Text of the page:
A Russian Soyuz spacecraft due to launch in December suffered damage to its container in transit, its chief constructor said Tuesday in the latest hitch to the country's space programme.
Engineers spotted damage to the Soyuz TMA-20's transport container after it was shipped by rail to the Baikonur cosmodrome in Kazakhstan, the president of the Energiya spaceship factory, Vitaly Lopota, told the Interfax news agency.
"When we put the ship on a stand to check it over before the launch, we discovered damage, but to the container, not to the ship," Lopota said.
"We will check everything, do more work on it and in December, I hope, we will fly on time," Lopota said.
The Soyuz is due on December 13 to transport Russian cosmonaut Dmitry Kondratyev and NASA astronauts Catherine Coleman and Paolo Nespoli to the International Space Station (ISS).
The glitch follows a technical problem with undocking the Soyuz last month that forced the outgoing crew to return to the International Space Station for 24 hours. Their delay in landing was the first in a decade of Soyuz flights.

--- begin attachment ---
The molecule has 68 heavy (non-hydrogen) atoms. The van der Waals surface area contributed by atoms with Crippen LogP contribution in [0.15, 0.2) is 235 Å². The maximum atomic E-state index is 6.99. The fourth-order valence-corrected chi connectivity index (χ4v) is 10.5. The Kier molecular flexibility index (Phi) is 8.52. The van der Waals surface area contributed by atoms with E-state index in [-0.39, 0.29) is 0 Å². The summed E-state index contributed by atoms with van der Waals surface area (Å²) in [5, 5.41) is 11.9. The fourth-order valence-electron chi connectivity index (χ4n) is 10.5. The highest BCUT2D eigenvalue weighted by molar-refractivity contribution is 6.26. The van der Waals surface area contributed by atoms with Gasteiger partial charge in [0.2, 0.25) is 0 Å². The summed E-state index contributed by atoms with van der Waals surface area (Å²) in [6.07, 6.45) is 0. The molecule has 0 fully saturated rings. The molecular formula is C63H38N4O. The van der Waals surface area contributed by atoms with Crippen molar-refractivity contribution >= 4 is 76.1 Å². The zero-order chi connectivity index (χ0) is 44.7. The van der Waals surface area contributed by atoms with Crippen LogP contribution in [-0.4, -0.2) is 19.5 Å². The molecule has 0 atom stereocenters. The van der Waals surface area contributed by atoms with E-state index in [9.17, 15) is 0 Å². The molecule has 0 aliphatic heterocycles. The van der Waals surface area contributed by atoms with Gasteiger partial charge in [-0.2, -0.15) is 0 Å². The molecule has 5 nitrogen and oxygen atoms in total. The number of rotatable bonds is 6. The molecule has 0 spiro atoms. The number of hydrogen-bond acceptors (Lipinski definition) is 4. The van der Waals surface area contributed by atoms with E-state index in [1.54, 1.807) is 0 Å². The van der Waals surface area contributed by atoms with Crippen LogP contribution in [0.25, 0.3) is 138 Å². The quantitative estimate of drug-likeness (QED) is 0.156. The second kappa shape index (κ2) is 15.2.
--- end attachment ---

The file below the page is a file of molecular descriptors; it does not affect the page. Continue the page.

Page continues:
A source in the space industry told Interfax that the damage to the Soyuz container could require the ship to be sent back to the Energiya factory in the Moscow region.
"According to the results of the initial inspection of the damage, it cannot be ruled out that the ship will have to be returned to the factory," the source said. "A final decision will be taken in the next few days."
The head of the Russian space agency, Anatoly Perminov, will inspect the ship on Wednesday, Roskosmos spokesman Alexander Vorobyov told Interfax.
The December launch date would not be affected because there is a reserve ship, which is to be sent to Baikonur, Vorobyov added.
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